Marie Redonnet: La femme au Colt 45 [The Woman with the Colt 45]
Marie Redonnet seemed to have stopped publication, after a series of quirky but interesting novels in the 1980s and 1990s. However, she has now re-emerged with a new novel, and a different publisher. The theme, while not completely different from her earlier work, is somewhat darker.
We first meet Lora Sander, a woman around fifty in a forest, apparently on the run. We learn that she had been the leading actress at the Magic Theatre in Aziria. Her husband, Zuka, ran the theatre and, though not directly involved in politics, had put on plays critical of the government. They had a son, Giorgio, but he had left to join the armed resistance to the dictator. Zuka had been arrested and taken away in the middle of the night because of his plays so Lora had decided to flee to neighbouring Santaria, accompanied, as the title tells, us by her trusty Colt 45, which she had inherited from her father. She arrives at the edge of the forest, a hill overlooking the river where she will have to cross. She scrambles down the hill and gets a place on the boat. There she sees a dozen other women, all being taken off to forced labour.
Once safely across, she stays in a nearby hostel which, though very expensive, only consists of dormitories, divided by sex. There she meets an English woman, Emy Spencer. Emy is having a relationship with Samir Osri, a left-wing playwright, who wrote for the Magic Theatre but who is now on the run. She can only see him when he contacts her and that is very spasmodically. Lora is determined to get to Santaré, where she has friends. She manages to hitch a lift on a lorry but, while en route, the driver stops the lorry, takes her Colt and rapes her. He does, however, take her to Santaré and gives her back her Colt.
However, in Santaré, things do not improve. None of her friends seems to be there. The situation in the country is not much better than in Aziria and, inevitably, she is dependent on men, who abuse and exploit her. She works for a pizza seller and for a man who owns a second-hand bookshop but they use her for sex. She loses all her possessions, including her prized Colt. Even when she seems to find something that works, things go wrong. But she does meet a man, the gay husband of a (female) friend. Il m’aide à m’accepter telle que je suis sans chercher à paraître ce que je ne suis pas [He helps me accept myself as I am without trying to look like what I am not].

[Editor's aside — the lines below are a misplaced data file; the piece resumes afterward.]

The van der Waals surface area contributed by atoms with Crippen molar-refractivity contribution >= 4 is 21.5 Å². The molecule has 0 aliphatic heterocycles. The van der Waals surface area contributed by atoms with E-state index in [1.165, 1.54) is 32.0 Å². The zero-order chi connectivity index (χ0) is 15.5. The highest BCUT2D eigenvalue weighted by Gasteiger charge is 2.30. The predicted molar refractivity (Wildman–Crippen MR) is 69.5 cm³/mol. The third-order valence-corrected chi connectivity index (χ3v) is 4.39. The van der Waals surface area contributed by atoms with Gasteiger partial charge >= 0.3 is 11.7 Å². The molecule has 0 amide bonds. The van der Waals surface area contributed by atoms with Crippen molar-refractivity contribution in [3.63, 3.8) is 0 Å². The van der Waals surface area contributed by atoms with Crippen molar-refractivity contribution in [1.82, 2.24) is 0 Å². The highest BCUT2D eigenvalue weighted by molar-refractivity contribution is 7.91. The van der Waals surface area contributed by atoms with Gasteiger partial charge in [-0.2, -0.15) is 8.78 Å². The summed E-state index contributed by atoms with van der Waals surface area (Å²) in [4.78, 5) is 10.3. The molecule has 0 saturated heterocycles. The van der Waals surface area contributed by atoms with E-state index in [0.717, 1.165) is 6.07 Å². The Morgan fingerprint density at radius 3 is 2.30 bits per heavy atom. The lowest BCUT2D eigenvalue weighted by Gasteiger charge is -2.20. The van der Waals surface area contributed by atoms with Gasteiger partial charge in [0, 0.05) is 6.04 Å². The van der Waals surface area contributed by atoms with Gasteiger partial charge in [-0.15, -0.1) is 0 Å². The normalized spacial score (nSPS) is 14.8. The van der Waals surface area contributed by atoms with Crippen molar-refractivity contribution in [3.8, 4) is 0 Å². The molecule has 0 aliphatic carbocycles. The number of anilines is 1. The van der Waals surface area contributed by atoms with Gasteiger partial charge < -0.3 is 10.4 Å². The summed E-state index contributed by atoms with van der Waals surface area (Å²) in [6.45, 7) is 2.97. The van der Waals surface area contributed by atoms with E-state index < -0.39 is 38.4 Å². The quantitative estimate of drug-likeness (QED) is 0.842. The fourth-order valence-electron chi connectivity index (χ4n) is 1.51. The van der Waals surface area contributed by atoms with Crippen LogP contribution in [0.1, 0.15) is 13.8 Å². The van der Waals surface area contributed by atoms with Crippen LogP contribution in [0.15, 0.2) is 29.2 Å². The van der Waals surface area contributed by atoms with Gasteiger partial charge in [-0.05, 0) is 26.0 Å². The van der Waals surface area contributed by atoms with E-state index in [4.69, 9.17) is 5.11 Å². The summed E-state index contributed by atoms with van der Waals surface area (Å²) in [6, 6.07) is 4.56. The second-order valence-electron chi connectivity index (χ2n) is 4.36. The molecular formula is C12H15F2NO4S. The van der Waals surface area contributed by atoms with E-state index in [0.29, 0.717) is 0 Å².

Though the book, at the end, seems to be about Lora finding out who she is, not the actress putting on a face but the real Lora, much of the rest of the book is concerned how the real victims of war and political instability are women. This is not just because the belligerents or authorities clamp down on women, though they do, but, because there is a lack of rule of law, men of all kinds take advantage of this to abuse, assault, rape and control women. From the unfortunate women who are being sent off to forced labour at the beginning, to Lora’s continual problems with and sufferings at the hands of virtually every man she meets, women suffer throughout this book. Even if the Colt 45 can help offer protection, at the end it is seen to be just another instrument of male oppression.
First published in French 2016 by Le Tripode
No English translation